Tuesday night was met with tension and elation. There was silence on the College of William and Mary campus, light from hundreds of TVs flickering through window blinds — the only indication that anyone was paying attention to the election. Then, out of the silence at around 11 p.m., in response to the announcements of Fox News, CNN, NBC and Jon Stewart ’84, thousands of students released a cry of triumph.
The energy was electric. People ran through the streets, screaming and cheering, not out of boastful pride but out of pure joy. For a moment, the Republicans, who had suffered a high-tension defeat, could not help but feel the excitement emanating from all the College students running down Ukrop Way. This election inspired the highest turnout of voters ages 18 to 29 since the voting age was lowered from 21 to 18 in 1972 — the College was part of that.
The Student Assembly’s efforts to get out the vote and offer rides to students couldn’t have been more appropriate on what turned out to be a dreary, wet election day. Power Vote encouraged students both to vote and to consider energy alternatives in their decisions. The organized Democrats and Republicans on campus increased awareness of their respective candidates, and Americans for Informed Democracy provided table tents with information about each candidate. Our College’s student organizations did more than any adult, administrator or politician has done to keep students informed and active in government.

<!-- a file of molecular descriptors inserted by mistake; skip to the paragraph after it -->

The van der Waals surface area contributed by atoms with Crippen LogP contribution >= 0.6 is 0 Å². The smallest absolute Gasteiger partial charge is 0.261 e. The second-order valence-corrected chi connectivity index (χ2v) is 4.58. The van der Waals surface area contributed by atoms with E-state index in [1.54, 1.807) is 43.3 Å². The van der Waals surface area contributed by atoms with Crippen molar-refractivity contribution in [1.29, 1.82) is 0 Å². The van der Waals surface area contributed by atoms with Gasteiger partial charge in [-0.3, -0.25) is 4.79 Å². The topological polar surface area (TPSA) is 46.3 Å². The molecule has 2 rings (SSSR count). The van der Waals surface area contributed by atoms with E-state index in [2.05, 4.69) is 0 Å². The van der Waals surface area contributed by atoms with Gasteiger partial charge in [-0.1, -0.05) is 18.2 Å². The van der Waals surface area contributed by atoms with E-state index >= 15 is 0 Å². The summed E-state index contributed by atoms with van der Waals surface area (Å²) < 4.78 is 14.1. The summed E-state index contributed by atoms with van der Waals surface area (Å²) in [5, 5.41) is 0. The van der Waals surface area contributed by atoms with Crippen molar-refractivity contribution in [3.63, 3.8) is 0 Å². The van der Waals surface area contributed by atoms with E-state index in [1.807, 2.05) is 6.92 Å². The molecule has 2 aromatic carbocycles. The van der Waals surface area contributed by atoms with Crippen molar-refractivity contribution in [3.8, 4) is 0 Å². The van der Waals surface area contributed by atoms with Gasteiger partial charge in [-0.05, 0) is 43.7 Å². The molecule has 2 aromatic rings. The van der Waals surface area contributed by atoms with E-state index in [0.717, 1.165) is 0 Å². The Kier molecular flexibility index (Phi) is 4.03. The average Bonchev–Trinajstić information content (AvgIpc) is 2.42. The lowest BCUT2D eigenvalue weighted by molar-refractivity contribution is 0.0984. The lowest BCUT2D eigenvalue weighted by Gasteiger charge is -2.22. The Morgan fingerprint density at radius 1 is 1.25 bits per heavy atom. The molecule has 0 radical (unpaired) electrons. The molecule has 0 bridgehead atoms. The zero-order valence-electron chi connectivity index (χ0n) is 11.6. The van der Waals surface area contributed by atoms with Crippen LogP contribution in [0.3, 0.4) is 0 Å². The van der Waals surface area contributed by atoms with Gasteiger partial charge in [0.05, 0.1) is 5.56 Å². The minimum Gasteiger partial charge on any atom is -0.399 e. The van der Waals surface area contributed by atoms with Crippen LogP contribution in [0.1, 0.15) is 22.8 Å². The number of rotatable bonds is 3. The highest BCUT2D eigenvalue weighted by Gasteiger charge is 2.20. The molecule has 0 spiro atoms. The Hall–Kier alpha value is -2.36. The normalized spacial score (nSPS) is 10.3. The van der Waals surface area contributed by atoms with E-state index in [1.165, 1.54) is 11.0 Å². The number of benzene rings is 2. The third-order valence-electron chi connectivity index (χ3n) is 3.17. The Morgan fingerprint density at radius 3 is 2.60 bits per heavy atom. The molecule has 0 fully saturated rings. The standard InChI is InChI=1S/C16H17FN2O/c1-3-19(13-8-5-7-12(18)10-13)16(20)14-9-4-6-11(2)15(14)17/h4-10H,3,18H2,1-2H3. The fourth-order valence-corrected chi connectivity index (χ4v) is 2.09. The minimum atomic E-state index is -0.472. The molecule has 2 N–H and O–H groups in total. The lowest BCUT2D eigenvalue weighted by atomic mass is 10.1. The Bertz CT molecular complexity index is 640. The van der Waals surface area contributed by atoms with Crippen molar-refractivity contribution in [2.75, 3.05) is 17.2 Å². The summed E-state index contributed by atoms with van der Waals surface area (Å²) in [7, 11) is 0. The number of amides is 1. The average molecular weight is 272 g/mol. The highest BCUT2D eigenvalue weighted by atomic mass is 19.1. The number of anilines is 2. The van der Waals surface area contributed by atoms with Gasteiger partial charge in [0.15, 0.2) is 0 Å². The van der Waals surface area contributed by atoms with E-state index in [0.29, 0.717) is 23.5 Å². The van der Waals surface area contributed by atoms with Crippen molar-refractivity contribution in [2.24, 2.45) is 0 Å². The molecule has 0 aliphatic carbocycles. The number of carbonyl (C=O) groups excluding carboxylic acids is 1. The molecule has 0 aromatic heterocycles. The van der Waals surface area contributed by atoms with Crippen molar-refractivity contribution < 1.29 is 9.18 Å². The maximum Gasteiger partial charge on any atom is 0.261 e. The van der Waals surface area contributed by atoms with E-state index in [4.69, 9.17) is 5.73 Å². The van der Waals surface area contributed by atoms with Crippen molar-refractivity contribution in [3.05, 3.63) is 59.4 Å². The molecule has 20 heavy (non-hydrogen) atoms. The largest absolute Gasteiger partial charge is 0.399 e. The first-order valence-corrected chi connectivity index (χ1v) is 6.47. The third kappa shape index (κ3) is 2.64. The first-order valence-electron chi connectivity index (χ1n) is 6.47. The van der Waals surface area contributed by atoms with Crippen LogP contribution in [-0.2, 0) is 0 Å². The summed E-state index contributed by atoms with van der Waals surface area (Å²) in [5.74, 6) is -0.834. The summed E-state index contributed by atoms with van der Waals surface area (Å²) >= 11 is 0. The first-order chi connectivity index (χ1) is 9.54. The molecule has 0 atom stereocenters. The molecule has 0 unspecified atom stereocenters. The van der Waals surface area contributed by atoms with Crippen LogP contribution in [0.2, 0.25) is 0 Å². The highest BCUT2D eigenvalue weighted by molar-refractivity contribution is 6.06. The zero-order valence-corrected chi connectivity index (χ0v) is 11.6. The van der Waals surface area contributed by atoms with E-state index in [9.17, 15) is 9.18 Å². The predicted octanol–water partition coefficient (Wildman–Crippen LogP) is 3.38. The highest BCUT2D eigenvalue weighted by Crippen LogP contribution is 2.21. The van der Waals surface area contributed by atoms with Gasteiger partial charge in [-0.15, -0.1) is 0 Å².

Not only College students, but also the commonwealth of Virginia turned out in vast numbers to participate in the election. According to a report by the State Board of Elections, Williamsburg had the largest percentage of newly registered voters in Virginia. This is no coincidence. A bunch of old folks and high school seniors didn’t make up that percentage — it was College students.
At this point, College students make up 25 percent of registered voters in Williamsburg, according to SA officials. That is a huge ratio of people who can dramatically shift the outcome of any election, which is why our votes in Virginia on Tuesday were so important. The popular vote between Sen. John McCain and Barack Obama was very close, with Obama winning 52 percent to McCain’s 47 percent.
As the excitement of having a young, black president settles over the College, the next four years are not without uncertainties. Obama has promised change, but we do not know what implications such change will have for us.
Will he work to make education more affordable for college students? Will he reform the Medicare and social security programs that are inefficient now and will explode in cost as the baby boomers retire?
These are issues that will affect us directly. Because students at the College are a fraction of the college students who helped Obama become president, we should pay close attention to what Obama’s plans are for us in the future.
Brittany Hamilton is a junior at the College.